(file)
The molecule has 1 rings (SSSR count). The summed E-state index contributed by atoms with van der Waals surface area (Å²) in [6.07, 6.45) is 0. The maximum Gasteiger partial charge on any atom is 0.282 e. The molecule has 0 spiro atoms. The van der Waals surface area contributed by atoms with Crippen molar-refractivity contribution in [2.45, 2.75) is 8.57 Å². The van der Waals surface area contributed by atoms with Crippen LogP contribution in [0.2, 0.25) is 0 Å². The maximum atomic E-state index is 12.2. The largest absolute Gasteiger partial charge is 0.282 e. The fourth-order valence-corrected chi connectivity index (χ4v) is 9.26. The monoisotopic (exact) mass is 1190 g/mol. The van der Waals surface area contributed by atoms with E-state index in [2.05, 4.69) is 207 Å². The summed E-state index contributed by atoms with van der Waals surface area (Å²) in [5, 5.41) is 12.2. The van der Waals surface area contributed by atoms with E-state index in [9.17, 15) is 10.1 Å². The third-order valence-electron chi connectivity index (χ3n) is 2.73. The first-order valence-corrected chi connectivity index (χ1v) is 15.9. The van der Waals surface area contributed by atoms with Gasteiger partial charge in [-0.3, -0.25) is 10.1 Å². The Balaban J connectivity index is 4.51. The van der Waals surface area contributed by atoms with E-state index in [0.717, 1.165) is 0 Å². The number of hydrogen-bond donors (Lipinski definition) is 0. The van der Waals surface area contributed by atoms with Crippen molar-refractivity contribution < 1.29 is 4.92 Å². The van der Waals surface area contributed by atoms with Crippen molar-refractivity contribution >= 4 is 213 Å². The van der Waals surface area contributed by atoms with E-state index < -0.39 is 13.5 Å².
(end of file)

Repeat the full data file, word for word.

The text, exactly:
The molecule has 1 rings (SSSR count). The summed E-state index contributed by atoms with van der Waals surface area (Å²) in [6.07, 6.45) is 0. The maximum Gasteiger partial charge on any atom is 0.282 e. The molecule has 0 spiro atoms. The van der Waals surface area contributed by atoms with Crippen molar-refractivity contribution in [2.45, 2.75) is 8.57 Å². The van der Waals surface area contributed by atoms with Crippen LogP contribution in [0.2, 0.25) is 0 Å². The maximum atomic E-state index is 12.2. The largest absolute Gasteiger partial charge is 0.282 e. The fourth-order valence-corrected chi connectivity index (χ4v) is 9.26. The monoisotopic (exact) mass is 1190 g/mol. The van der Waals surface area contributed by atoms with E-state index in [2.05, 4.69) is 207 Å². The summed E-state index contributed by atoms with van der Waals surface area (Å²) in [5, 5.41) is 12.2. The van der Waals surface area contributed by atoms with E-state index in [9.17, 15) is 10.1 Å². The third-order valence-electron chi connectivity index (χ3n) is 2.73. The first-order valence-corrected chi connectivity index (χ1v) is 15.9. The van der Waals surface area contributed by atoms with Gasteiger partial charge in [-0.3, -0.25) is 10.1 Å². The Balaban J connectivity index is 4.51. The van der Waals surface area contributed by atoms with E-state index in [0.717, 1.165) is 0 Å². The number of hydrogen-bond donors (Lipinski definition) is 0. The van der Waals surface area contributed by atoms with Crippen molar-refractivity contribution < 1.29 is 4.92 Å². The van der Waals surface area contributed by atoms with Crippen molar-refractivity contribution >= 4 is 213 Å². The van der Waals surface area contributed by atoms with E-state index < -0.39 is 13.5 Å².